In 2002 Eric Davidson and his research team published 'A Genomic Regulatory Network for Development' in Science. The authors present the first experimental verification and systemic description of a gene regulatory network. This publication represents the culmination of greater than thirty years of work on gene regulation that began in 1969 with 'A Gene Regulatory Network for Development: A Theory' by Roy Britten and Davidson. The modeling of a large number of interactions in a gene network had not been achieved before. Furthermore, this model revealed behaviors of the gene networks that could only be observed at the levels of biological organization above that of the gene.
Hans Adolf Eduard Driesch was a late-nineteenth and early-twentieth century philosopher and developmental biologist. In the spring of 1891 Driesch performed experiments using two-celled sea urchin embryos, the results of which challenged the then-accepted understanding of embryo development. Driesch showed that the cells of an early embryo, when separated, could each continue to develop into normal larval forms. This finding contrasted with Wilhelm Roux's experiments with frog eggs from which Roux concluded that embryonic cells have predetermined fates - they cannot form into one thing when separated, and a different form when left unseparated. To Roux, embryos were made up of a mosaic of cells, all of which were important and necessary for the viable embryos to form. Driesch, on the other hand, was able to show that individual cells resulting from cleavage of the fertilized egg were all able to form into viable embryos, and not just predetermined parts that Roux believed.
Jacques Loeb developed procedures to make embryos from unfertilized sea urchin eggs in 1899. Loeb called the procedures "artificial parthenogenesis," and he introduced them and his results in "On the Nature of the Process of Fertilization and the Artificial Production of Norma Larvae (Plutei) from the Unfertilized Eggs of the Sea Urchin" in an 1899 issue of The American Journal of Physiology. In 1900 Loeb elaborated on his experiments. Following those publications, however, he discovered he had used inaccurately labeled salts and redid his experiments to determine the correct amount of salts needed for artificial parthenogenesis.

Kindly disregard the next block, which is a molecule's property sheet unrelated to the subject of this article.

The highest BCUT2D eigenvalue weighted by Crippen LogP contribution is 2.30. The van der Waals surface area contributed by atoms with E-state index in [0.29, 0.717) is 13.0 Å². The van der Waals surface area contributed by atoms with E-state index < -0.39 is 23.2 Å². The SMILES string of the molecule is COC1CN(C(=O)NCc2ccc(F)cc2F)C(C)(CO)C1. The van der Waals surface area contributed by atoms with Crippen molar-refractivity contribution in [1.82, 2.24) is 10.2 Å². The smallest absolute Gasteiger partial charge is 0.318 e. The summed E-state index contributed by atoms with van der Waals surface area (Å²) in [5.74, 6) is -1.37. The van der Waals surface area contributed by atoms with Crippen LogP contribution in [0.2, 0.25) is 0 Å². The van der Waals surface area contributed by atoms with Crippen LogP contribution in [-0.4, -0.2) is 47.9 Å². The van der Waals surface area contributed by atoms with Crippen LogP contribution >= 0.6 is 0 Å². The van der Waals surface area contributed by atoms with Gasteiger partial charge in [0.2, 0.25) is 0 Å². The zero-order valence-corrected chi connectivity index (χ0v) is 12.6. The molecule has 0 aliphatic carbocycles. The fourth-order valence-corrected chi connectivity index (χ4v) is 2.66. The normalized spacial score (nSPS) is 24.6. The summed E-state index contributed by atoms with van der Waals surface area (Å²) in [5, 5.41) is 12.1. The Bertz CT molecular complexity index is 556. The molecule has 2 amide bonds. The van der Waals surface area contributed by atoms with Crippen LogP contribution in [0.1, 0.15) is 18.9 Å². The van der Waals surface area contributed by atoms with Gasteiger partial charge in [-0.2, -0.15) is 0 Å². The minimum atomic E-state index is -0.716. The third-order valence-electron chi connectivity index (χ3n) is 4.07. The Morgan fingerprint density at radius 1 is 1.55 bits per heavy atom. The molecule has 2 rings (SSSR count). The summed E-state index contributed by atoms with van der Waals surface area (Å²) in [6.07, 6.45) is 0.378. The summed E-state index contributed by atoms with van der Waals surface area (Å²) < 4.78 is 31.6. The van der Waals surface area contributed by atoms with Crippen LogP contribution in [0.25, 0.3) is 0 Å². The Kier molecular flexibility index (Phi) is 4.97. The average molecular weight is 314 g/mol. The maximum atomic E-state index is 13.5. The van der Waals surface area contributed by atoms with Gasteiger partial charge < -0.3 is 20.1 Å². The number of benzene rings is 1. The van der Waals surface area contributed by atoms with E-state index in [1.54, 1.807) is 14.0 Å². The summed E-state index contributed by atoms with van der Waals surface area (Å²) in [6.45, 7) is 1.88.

Karl Wilhelm Theodor Richard von Hertwig is an important figure in the history of embryology for his contributions of artificial hybridization of sea urchin eggs and the formulation of his coelom theory. He was born 23 September 1850 in Friedelberg, Germany, to Elise Trapp and Carl Hertwig. Richard and his older brother Oscar began their studies at Jena under the direction of Ernst Haeckel from 1868 to 1871. In 1872 Hertwig became a lecturer in zoology at Jena while Oscar lectured in anatomy and embryology. As both brothers advanced in their respective fields, Hertwig left Jena to become a professor at Königsberg. In 1883 he was professor at Bonn and in 1885 in Munich, where he stayed until his retirement in 1925. Hertwig married Julia Braun in 1887 and had two sons and one daughter. He remained very active his entire life, outliving his brother Oscar by fifteen years.